Tuesday, August 3, 2021

The freedom of the press still furnishes that check upon government which no constitution has ever been able to provide – Chicago Tribune.

HomeIssue 3Kids, parents must pay for crime: 3 Alice MLAs

Kids, parents must pay for crime: 3 Alice MLAs

By ERWIN CHLANDA

A Country Liberal Party Government would amend the Bail Act to ensure that repeat offenders face the consequences of their actions, say Bill Yan, MLA for Namatjira, and Joshua Burgoyne (Braitling) who have teamed up with Robyn Lambley (Araluen) to tackle rampant youth crime in The Alice.

The CLP Members would also reverse changes made by the Gunner Government which removed breach of bail conditions as an offence. Repeat youth offenders would not enjoy the presumption in favour of bail.

Mrs Lambley would immediately implement an “emergency youth curfew” for children, requiring them to be off the streets between 8pm and 6am.

She also wants to take children away “from the harmful influences” by taking them to bush youth camps while “Territory Families, the NT Child Protection authority, needs a shake up from top to bottom again.

“Child Protection is still one of the greatest shames in the NT. The number of children who continue to be abused and neglected in the NT is an absolute disgrace,” says Mrs Lambley.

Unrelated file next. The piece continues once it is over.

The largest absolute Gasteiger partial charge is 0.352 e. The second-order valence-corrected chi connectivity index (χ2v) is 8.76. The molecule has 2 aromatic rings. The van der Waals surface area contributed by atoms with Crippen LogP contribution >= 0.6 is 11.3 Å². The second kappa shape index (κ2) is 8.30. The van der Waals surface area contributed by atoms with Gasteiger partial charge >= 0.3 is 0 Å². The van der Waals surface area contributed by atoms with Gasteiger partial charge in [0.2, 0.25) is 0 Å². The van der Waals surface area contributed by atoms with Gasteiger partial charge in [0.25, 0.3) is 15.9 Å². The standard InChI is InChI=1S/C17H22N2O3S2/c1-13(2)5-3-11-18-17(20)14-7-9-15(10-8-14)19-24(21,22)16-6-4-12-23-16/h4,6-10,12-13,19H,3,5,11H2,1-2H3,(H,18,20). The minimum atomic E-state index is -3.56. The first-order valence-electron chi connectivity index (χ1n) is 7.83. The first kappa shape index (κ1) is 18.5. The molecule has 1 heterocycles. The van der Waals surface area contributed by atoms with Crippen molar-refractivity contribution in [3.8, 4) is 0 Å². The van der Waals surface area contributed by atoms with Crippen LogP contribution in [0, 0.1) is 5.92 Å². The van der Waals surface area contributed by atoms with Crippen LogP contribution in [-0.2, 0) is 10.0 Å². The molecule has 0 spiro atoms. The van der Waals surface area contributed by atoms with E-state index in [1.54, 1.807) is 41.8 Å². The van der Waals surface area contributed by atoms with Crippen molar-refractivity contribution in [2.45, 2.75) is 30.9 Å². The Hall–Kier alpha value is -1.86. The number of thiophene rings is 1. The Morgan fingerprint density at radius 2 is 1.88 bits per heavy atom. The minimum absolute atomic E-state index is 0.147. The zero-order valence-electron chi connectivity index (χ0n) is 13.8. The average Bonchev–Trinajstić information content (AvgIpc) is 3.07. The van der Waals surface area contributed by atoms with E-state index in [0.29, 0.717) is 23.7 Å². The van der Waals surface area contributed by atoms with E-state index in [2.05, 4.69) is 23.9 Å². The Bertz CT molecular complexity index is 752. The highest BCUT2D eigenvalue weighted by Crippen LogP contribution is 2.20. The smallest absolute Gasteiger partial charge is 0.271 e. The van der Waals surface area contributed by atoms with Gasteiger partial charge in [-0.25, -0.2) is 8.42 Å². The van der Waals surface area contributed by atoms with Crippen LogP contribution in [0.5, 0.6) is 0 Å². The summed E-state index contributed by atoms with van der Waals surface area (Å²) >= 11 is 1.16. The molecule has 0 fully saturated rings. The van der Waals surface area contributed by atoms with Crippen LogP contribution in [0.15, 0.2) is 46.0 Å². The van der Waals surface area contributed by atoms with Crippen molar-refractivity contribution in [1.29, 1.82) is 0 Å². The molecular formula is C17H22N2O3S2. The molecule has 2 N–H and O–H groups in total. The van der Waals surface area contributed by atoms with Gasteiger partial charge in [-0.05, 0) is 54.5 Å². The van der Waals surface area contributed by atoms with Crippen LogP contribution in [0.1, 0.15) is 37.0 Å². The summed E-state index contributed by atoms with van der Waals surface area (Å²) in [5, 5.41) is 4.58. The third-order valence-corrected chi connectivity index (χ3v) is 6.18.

The CLP wants to bring in a “Sentenced to a Skill” boot camp for Alice Springs – taking its cue from the “Sentenced to a Job” for adult offenders.

The three Members of Parliament were responding to a questions from the Alice Springs News, following their announcement of jointly tackling the problems: “If you three became the NT government right now, what would be the first five actions you would put in place, or initiate as processes, to deal with the youth crisis in Alice Springs?”

Mr Yan and Mr Burgoyne say youth justice must immediately be returned to Corrections which “is best placed to correct the behaviour plaguing our communities.

“Youth offenders who are placed in diversion will undertake community service.

“Victims will be put first,” they say. “Territorians have had enough of the Labor Government’s ‘offender first’ policies where the victim is forgotten.”

Community-centred solutions will be prioritised and there will be a curfew in Alice Springs “if supported by the Alice Springs community”.

There needs to be “rolling police recruitment and sufficient funding provided to ensure that multiple recruit squads can run at the same time”.

There need to be greater promotion opportunities for Territory-trained police officers in order to reward the commitment and local knowledge gained.

The CLP would “reverse the watering down of penalties for youth offenders and institute a system where each offence has a consequence including escalating consequences for youth offenders”.

Mrs Lambley says parents and carers would be responsible for ensuring their children do not breach the curfew.

“Like during the COVID-19 shut down in March and April 2020, the police would be tasked to confront people that are not adhering to the curfew.

“Territory Families would have a primary role in supporting families to comply with the curfew,” she says.

“All Government funded youth services would be required to assist in compliance and supporting the implementation of the curfew. If agencies decide they are ethically or otherwise opposed the curfew they may risk losing their NTG funding.”